Sorry for the prolonged silence, but it has been a rather busy couple months. It doesn’t seem like we’ve had even a couple hours to ourselves to collect our thoughts enough to share them with the rest of you. But we’re back (in South Korea) and ready to unpack the last couple months.
Maybe it’s just us but it seems like when we’re traveling in a foreign country, nothing comes easily or goes according to plan. So we should have known not to assume that when returning home, everything would go according to plan. There were so many things that needed to fall into place in order for us to arrive home in time, where our parents and extended family were waiting for us at the Des Moines Airport. We woke up at 4 AM and hopped on a taxi in order to catch our bus bound for Seoul. The bus took around four hours to get to the airport, and as soon as we arrived we made our way through international security. It went smoothly, and it seemed everything was lining up. We made it in plenty of time. In fact, we took a picture in traditional clothing for fun. Following a short flight to Japan, we got on our second flight and headed for Houston. The plane landed and we noticed that we only had an hour to make our connecting flight to Des Moines. When we got of the plane we ran to beat the crowd, but when we saw the lines for immigration we knew that it was going to be tight. Almost 30 minutes later we made it through, got our bags from the carousel, and put them through security again to get them on our last plane. Again, we went through security, which had a long, wrapping line. Making it past security I felt like the family in Home Alone running towards their plane in order to catch it. But alas upon arriving at the gate, the doors had shut within the last couple minutes. We had come so far only to miss our last leg. Making a long story short, we had to take a later flight to Chicago and then a flight to Cedar Rapids, two hours away from our intended destination. We were so overjoyed and appreciative for my mom, Jon Williams, and Kaylynn who met us at the airport. But by the time we reached it was 1:30 AM and everyone was asleep. Not the welcome home we had envisioned, but we were home none-the-less. Oh, and did I mention our bags didn’t come for three days?
I saw my parents on and off for the first few days as they traveled between Cedar Falls and Des Moines. Skyping is a gift to the expat, but there’s nothing like spending time in person. For example, if two people are talking to two people over skype, it is for the purpose of conversation. A silence lasting more than twenty seconds is considered awkward. However, sitting on a park bench with my mom and dad and just being, that’s priceless.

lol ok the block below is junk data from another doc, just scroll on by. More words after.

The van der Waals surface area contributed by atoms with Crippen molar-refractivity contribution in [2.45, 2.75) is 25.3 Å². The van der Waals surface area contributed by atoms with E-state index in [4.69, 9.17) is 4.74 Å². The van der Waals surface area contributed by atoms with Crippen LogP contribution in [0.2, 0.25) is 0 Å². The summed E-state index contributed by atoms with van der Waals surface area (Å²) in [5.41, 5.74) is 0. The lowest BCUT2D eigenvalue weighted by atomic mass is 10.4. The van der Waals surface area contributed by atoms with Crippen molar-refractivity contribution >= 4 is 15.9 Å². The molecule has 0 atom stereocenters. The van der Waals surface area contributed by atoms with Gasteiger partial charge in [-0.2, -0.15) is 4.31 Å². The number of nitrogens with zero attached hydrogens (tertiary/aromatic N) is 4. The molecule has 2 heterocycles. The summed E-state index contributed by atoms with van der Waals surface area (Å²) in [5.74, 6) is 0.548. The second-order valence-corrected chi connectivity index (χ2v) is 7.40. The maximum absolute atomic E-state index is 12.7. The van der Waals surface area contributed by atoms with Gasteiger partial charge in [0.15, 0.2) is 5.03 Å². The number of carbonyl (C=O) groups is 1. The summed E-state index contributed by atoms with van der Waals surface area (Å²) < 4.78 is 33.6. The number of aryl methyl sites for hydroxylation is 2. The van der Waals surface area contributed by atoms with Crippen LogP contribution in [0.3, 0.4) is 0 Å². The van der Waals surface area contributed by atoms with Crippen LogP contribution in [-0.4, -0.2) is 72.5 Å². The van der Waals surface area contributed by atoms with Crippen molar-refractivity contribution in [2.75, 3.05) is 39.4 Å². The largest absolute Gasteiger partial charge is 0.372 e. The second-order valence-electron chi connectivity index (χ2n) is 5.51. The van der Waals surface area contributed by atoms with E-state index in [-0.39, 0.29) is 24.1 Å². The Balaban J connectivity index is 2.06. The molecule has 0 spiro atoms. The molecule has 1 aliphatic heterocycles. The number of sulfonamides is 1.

I never really had any expectations on how coming back would feel. I didn’t want to build it up either way. But I just kept thinking in my head how normal everything was. And after some of our experiences (see previous posts) it turns out normal was exactly what I needed. I drove, and it felt great. I went to Wal-Mart and talked to employees. I went for a run outside, and no one tried to race me. I went through a drive through at night, because I could. I pet random dogs tied up outside. I went to the farmers market. I ate two Tasty Tacos. In fact, I didn’t say no to any food. Sometimes when people ask me how my time in America was all I can think to say was, “I was completely full the whole time.”
But I guess, upon thinking about it, my heart was pretty full too. After a busy week and a half in Des Moines, BreeAnn and I traveled to Cedar Falls for a week, where time seemed to slow down a bit. Along with my parents, my sister Sarah, her husband Brent, and my two nephews were waiting for us. It was really great catching up with them and meeting my nephew Aiden for the first time. Anyone who meets him knows that he is just about the most smiley baby of all time. Not only that, but he can do a pretty mean headstand.
The last day in Cedar Falls may have been my favorite. Nothing was planned. And if you’ve ever been to my house you’ll know that’s okay. Grab a cup of coffee, gaze out the windows, and watch the river go by. I don’t remember much of the conversations I had with my mom and dad that day, but I do remember connecting with them on an deep level and wishing I didn’t have to go. I hadn’t been home in a year, but in many ways it felt like I had never left.
Throughout our journey in the states I knew I was going back to Korea to teach, but I had an overwhelming feeling that when I do come back home I’ll be ready.